When you crack your knuckles, you are creating a gas bubble between the bones of the pulled or flexed joints, suggests new research that helps to solve a long-standing mystery over what produces the familiar "crack" sound.
The sound is not all that results, because the research - presented today at the annual meeting of the Radiological Society of North America in Chicago - also confirmed prior speculation that a flash of light happens about 10 milliseconds after the sound.
"What we saw was a bright flash on ultrasound, like a firework exploding in the joint," radiologist Robert Boutin of University of California at Davis said in a press release. "It was quite an unexpected finding."
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Boutin, who led the research, and his colleagues used ultrasound imaging to simultaneously record the audio and visuals of knuckles cracking. The participants consisted of 17 women and 23 men ranging in age from 18 to 63. Thirty said that they regularly cracked their knuckles, while the other 10 said that they did not.
Those who did so regularly reveal what a habit this can be: they said they have cracked their knuckles for up to 20 times a day for years on end. The fact that these people seem to have healthy joints appears to provide evidence that knuckle cracking for people without other joint problems does not cause much, if any, damage.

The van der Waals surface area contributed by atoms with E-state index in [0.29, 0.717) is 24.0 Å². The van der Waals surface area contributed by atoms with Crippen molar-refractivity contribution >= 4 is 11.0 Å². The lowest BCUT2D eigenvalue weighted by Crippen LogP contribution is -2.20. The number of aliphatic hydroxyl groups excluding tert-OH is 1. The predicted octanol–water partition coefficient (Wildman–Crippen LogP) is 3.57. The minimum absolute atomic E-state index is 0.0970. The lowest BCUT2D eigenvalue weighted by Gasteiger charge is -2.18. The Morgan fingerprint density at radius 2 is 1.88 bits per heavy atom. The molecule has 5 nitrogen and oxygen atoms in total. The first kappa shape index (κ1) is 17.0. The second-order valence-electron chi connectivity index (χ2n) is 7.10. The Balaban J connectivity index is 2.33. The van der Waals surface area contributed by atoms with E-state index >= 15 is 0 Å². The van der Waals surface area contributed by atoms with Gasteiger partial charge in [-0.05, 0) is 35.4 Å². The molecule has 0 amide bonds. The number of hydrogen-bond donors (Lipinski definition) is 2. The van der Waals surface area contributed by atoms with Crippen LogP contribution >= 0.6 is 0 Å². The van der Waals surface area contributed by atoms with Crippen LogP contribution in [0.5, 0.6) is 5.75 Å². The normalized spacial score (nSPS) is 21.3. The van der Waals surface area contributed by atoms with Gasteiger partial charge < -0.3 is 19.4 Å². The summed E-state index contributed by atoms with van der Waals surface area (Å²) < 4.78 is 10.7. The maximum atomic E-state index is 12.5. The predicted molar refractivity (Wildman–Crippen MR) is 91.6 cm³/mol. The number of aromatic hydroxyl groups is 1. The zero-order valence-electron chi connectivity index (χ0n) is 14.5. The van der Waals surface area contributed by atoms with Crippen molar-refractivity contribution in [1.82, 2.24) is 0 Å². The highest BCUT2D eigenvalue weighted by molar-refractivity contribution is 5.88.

"We found that there was no immediate disability in the knuckle crackers in our study, although further research will need to be done to assess any long-term hazard - or benefit - of knuckle cracking," Boutin said.
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In terms of what exactly occurs as knuckles crack, he said, "There have been several theories over the years and a fair amount of controversy about what's happening in the joint when it cracks."
"We're confident that the cracking sound and bright flash on ultrasound are related to the dynamic changes in pressure associated with a gas bubble in the joint."
Since the bubbles remain there for 20–30 minutes after the crack, the theory that the noise results from a gas bubble bursting has been busted. Instead, when a person separates bones that make up a joint, it looks like a void results where the temporary gas bubble subsequently forms.
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Knuckle cracking happens unintentionally from time to time with regular use of our hands, so it is possible that the phenomenon helps safeguard the joints in some way.